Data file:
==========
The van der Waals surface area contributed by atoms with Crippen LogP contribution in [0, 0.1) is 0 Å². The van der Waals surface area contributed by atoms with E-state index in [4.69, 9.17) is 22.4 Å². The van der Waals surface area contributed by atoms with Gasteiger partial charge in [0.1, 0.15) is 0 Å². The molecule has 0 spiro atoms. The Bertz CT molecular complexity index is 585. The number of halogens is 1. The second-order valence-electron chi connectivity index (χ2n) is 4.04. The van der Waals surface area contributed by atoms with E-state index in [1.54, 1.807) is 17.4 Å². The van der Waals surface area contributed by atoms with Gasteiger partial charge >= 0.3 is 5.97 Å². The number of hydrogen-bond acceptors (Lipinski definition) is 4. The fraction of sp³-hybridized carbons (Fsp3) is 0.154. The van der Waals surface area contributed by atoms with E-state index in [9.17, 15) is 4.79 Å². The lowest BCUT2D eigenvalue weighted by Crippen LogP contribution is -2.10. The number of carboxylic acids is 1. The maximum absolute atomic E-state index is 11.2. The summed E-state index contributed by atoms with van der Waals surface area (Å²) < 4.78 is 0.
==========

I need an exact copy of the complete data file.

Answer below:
The van der Waals surface area contributed by atoms with Crippen LogP contribution in [0, 0.1) is 0 Å². The van der Waals surface area contributed by atoms with E-state index in [4.69, 9.17) is 22.4 Å². The van der Waals surface area contributed by atoms with Gasteiger partial charge in [0.1, 0.15) is 0 Å². The molecule has 0 spiro atoms. The Bertz CT molecular complexity index is 585. The number of halogens is 1. The second-order valence-electron chi connectivity index (χ2n) is 4.04. The van der Waals surface area contributed by atoms with E-state index in [1.54, 1.807) is 17.4 Å². The van der Waals surface area contributed by atoms with Gasteiger partial charge >= 0.3 is 5.97 Å². The number of hydrogen-bond acceptors (Lipinski definition) is 4. The fraction of sp³-hybridized carbons (Fsp3) is 0.154. The van der Waals surface area contributed by atoms with E-state index in [9.17, 15) is 4.79 Å². The lowest BCUT2D eigenvalue weighted by Crippen LogP contribution is -2.10. The number of carboxylic acids is 1. The maximum absolute atomic E-state index is 11.2. The summed E-state index contributed by atoms with van der Waals surface area (Å²) < 4.78 is 0.